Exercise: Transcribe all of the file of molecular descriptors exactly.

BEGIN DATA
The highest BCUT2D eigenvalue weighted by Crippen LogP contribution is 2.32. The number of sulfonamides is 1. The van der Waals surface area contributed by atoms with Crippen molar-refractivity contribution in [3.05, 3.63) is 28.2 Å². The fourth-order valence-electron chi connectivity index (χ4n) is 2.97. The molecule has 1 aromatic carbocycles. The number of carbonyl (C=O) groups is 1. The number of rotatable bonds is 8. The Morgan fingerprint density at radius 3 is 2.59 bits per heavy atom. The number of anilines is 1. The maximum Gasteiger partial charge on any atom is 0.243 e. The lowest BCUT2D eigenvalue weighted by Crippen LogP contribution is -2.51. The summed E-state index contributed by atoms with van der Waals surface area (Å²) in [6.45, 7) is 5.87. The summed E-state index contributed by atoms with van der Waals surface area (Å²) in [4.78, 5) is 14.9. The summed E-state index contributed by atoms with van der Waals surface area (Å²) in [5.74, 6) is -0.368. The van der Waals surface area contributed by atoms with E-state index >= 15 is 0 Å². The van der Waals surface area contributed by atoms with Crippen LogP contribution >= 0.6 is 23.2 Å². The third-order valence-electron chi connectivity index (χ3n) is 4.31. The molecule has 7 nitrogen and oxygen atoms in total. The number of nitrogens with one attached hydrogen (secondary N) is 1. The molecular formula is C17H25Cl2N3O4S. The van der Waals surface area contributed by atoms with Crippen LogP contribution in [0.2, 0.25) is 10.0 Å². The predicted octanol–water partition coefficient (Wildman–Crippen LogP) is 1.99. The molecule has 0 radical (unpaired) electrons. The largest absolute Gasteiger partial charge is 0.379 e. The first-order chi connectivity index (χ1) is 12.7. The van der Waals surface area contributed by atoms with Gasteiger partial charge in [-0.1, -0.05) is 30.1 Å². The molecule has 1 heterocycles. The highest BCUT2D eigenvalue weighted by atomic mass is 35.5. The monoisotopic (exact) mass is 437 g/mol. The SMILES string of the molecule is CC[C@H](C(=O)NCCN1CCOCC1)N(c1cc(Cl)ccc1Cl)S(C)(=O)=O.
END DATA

The highest BCUT2D eigenvalue weighted by Crippen LogP contribution is 2.32. The number of sulfonamides is 1. The van der Waals surface area contributed by atoms with Crippen molar-refractivity contribution in [3.05, 3.63) is 28.2 Å². The fourth-order valence-electron chi connectivity index (χ4n) is 2.97. The molecule has 1 aromatic carbocycles. The number of carbonyl (C=O) groups is 1. The number of rotatable bonds is 8. The Morgan fingerprint density at radius 3 is 2.59 bits per heavy atom. The number of anilines is 1. The maximum Gasteiger partial charge on any atom is 0.243 e. The lowest BCUT2D eigenvalue weighted by Crippen LogP contribution is -2.51. The summed E-state index contributed by atoms with van der Waals surface area (Å²) in [6.45, 7) is 5.87. The summed E-state index contributed by atoms with van der Waals surface area (Å²) in [4.78, 5) is 14.9. The summed E-state index contributed by atoms with van der Waals surface area (Å²) in [5.74, 6) is -0.368. The van der Waals surface area contributed by atoms with E-state index >= 15 is 0 Å². The van der Waals surface area contributed by atoms with Crippen LogP contribution >= 0.6 is 23.2 Å². The third-order valence-electron chi connectivity index (χ3n) is 4.31. The molecule has 7 nitrogen and oxygen atoms in total. The number of nitrogens with one attached hydrogen (secondary N) is 1. The molecular formula is C17H25Cl2N3O4S. The van der Waals surface area contributed by atoms with Crippen LogP contribution in [0.2, 0.25) is 10.0 Å². The predicted octanol–water partition coefficient (Wildman–Crippen LogP) is 1.99. The molecule has 0 radical (unpaired) electrons. The largest absolute Gasteiger partial charge is 0.379 e. The first-order chi connectivity index (χ1) is 12.7. The van der Waals surface area contributed by atoms with Gasteiger partial charge in [-0.1, -0.05) is 30.1 Å². The molecule has 1 heterocycles. The highest BCUT2D eigenvalue weighted by atomic mass is 35.5. The monoisotopic (exact) mass is 437 g/mol. The SMILES string of the molecule is CC[C@H](C(=O)NCCN1CCOCC1)N(c1cc(Cl)ccc1Cl)S(C)(=O)=O.